I like to let my pickles stew in their juices for at least a month before eating. My dad usually waits 2 or 3 days. My way makes for more flavor saturation, my dad’s way means yea pickles. 

So that’s that for this blog. We still have lots of pickles to make, but now it’s apple season here in Maine. And that is what’s going on for next time. It’s time for another Maine adventure, and it’s about to get real. Real foragie. Because we don’t pay for apples. Nope, we go Apple hunting. 

But that’s for next time. 

Until then, have a wicked good day. 

Who doesn’t love a pickle?

This years garden has been an amazing adventure in the hands off approach. My dear husband put the plants in the ground, laid out weed fabric and hay. Then he weeded out some rows once a few weeks after planting. Otherwise, we’ve just been to busy to do anything else until the last few weeks. And the last few weeks have been harvesting and processing green beans, zucchini, peppers, and now CUCUMBERS! 

I say this with capital letters because it means, PICKLES! Also worthy of capital letters. 

Today’s recipe is for Dill Pickles. We had a lot of different size cukes, so we are doing spears and sandwich slices. 

We also have a mix of Boston picklers and lemon cucumbers. If you haven’t ever had a lemon cucumber, you need to find some. Just make sure they are small. Like the diameter of a quarter to half dollar, no more. And white to light yellow in color. Not dark yellow. They get very seedy and very bitter once the get any larger. But if you get them small and yellow, they are sweet and firm – great for pickles and eating fresh.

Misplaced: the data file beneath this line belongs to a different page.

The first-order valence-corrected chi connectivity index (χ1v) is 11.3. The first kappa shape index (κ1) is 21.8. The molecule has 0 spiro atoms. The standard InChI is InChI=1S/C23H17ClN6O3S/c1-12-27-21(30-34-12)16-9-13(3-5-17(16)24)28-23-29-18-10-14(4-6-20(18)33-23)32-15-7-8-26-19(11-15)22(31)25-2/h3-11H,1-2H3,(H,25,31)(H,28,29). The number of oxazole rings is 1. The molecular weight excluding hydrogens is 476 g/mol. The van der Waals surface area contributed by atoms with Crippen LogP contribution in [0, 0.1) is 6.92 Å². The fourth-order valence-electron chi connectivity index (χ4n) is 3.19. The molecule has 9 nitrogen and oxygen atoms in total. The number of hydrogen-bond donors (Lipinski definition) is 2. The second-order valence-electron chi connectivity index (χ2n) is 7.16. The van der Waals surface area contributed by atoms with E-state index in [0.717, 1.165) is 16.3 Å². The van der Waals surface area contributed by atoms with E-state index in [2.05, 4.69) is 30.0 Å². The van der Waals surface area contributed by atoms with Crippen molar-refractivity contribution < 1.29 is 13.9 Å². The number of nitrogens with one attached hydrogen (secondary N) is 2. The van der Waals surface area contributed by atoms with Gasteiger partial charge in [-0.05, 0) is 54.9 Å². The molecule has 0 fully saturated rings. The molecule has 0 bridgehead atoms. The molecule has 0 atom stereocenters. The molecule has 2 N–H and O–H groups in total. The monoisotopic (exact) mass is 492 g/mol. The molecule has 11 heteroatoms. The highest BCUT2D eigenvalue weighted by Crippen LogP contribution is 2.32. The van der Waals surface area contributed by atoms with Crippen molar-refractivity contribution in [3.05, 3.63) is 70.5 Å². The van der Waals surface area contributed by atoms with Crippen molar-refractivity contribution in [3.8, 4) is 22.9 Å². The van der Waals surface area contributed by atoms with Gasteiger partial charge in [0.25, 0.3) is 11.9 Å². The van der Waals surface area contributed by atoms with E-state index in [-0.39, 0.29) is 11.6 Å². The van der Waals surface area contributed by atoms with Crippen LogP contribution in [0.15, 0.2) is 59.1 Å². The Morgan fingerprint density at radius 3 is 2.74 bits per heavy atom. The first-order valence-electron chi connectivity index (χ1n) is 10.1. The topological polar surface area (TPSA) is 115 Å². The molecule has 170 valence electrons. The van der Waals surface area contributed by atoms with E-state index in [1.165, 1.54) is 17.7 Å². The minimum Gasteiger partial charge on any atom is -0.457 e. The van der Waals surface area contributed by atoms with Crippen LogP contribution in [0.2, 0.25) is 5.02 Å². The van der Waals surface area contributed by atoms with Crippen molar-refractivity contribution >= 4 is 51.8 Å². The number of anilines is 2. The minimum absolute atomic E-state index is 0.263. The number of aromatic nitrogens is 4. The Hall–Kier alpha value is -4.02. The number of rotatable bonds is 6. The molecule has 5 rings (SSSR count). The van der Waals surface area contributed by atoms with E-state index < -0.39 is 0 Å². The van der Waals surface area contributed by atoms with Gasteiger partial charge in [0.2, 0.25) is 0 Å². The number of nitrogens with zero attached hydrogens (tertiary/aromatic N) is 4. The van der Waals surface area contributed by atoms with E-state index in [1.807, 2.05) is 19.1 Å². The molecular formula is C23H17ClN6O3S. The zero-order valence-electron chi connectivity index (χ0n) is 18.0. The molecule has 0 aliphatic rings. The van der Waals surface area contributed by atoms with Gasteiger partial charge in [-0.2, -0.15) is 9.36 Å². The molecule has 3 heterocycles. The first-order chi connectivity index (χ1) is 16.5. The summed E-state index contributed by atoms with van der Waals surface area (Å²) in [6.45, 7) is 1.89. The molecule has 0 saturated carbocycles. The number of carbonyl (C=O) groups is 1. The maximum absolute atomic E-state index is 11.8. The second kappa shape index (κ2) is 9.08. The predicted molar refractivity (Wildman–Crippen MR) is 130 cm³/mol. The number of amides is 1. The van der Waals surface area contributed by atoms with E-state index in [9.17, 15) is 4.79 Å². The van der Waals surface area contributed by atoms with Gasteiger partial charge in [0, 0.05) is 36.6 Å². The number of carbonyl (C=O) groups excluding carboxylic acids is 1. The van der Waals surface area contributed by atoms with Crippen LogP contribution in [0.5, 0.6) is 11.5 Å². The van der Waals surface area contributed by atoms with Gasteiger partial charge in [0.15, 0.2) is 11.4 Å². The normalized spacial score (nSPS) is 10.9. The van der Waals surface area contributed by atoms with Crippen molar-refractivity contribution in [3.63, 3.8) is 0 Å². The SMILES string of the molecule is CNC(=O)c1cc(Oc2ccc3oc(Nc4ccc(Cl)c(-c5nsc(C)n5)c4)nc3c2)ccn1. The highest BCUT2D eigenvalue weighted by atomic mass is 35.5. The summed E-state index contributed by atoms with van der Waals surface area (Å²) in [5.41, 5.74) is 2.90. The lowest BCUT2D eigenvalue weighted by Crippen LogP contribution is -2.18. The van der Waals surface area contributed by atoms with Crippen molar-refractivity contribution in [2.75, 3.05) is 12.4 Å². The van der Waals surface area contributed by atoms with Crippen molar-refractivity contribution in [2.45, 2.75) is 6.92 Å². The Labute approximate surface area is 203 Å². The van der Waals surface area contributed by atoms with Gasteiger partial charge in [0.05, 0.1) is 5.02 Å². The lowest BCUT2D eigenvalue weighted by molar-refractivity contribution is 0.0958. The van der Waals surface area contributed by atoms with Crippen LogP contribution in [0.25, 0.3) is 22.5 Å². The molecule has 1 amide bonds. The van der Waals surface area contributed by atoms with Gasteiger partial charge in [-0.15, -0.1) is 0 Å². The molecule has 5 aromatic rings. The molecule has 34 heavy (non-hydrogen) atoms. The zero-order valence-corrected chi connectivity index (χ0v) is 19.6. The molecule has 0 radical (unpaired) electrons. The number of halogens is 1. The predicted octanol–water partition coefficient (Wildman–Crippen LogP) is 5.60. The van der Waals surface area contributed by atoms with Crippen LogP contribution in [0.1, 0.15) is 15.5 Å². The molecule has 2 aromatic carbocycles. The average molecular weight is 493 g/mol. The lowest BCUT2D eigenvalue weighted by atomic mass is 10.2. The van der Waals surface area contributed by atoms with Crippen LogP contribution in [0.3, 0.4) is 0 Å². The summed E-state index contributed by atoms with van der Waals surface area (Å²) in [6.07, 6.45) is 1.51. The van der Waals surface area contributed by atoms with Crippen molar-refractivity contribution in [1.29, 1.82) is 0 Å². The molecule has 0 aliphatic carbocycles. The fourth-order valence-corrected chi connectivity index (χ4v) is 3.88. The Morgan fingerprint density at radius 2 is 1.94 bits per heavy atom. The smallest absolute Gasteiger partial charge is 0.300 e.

Here’s a link to a Maine seed company that we love. When we go to the MOFGA Common Grounds Fair in a few weeks they’ll have some wonderful displays. 

This recipe yielded 8 quarts. We ended up with 4 jars of spears, 3 jars of slices and one jar of mixed. We don’t waste a pickle oppurtunity in this house. 

Dill & Garlic Pickles

  • 10 cups water
  • 6 cup vinegar
  • Lots of Fresh dill enough for a good 2 to 3 large fronds per jar
  • 1 clove of fresh garlic, per jar- cut in half 
  • 2/3 cup Canning salt
  • 4-6 Black peppercorns per jar
  • 1/2 tsp alum per jar
  • Optional – 1 tsp mustard seed per jar 
  • A big old bowl full of pickling cukes of your choice

So early in the day, is when you want to cut up your cucumbers. This is so you can ice bath them for a few hours before pickling them. It’s an old wives tip, to supposedly help keep the cukes crisp threw the canning process. We don’t know if it helps or not because we always do it. Better to be crisp, then soggy in our opinion. 

These are Lemon Cucumbers, we love them but you have to pick them small.

I make sure to always use a nice sharp paring knife to cut up pickles. For sandwich slices, cut off the blossom end. Then just keep cutting slices in your desired thickness. I cut my slices fairly thick. I like the crunch. 

We’ve got two cuts we’re doing today for dill pickles. I love dill slices on a cold turkey sandwich, but spears go nice with meals.